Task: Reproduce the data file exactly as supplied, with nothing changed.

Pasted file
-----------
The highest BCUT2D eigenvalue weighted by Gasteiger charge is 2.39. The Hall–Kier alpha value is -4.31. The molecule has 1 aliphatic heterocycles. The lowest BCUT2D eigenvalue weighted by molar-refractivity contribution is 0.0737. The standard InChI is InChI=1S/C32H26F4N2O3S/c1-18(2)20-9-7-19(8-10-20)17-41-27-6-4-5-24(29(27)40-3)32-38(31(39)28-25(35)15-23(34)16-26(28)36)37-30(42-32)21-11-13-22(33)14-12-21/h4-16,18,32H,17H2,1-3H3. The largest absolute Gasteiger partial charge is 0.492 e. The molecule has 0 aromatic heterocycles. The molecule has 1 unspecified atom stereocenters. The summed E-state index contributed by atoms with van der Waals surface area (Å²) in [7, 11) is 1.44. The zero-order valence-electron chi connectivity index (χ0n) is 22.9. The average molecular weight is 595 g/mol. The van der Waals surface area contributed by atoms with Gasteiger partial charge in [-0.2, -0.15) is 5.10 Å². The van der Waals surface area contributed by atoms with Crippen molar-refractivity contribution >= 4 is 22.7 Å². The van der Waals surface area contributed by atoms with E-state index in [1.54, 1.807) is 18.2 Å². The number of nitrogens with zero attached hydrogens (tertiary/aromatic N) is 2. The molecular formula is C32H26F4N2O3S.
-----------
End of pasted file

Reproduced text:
The highest BCUT2D eigenvalue weighted by Gasteiger charge is 2.39. The Hall–Kier alpha value is -4.31. The molecule has 1 aliphatic heterocycles. The lowest BCUT2D eigenvalue weighted by molar-refractivity contribution is 0.0737. The standard InChI is InChI=1S/C32H26F4N2O3S/c1-18(2)20-9-7-19(8-10-20)17-41-27-6-4-5-24(29(27)40-3)32-38(31(39)28-25(35)15-23(34)16-26(28)36)37-30(42-32)21-11-13-22(33)14-12-21/h4-16,18,32H,17H2,1-3H3. The largest absolute Gasteiger partial charge is 0.492 e. The molecule has 0 aromatic heterocycles. The molecule has 1 unspecified atom stereocenters. The summed E-state index contributed by atoms with van der Waals surface area (Å²) in [7, 11) is 1.44. The zero-order valence-electron chi connectivity index (χ0n) is 22.9. The average molecular weight is 595 g/mol. The van der Waals surface area contributed by atoms with Gasteiger partial charge in [-0.2, -0.15) is 5.10 Å². The van der Waals surface area contributed by atoms with Crippen molar-refractivity contribution >= 4 is 22.7 Å². The van der Waals surface area contributed by atoms with E-state index in [1.54, 1.807) is 18.2 Å². The number of nitrogens with zero attached hydrogens (tertiary/aromatic N) is 2. The molecular formula is C32H26F4N2O3S.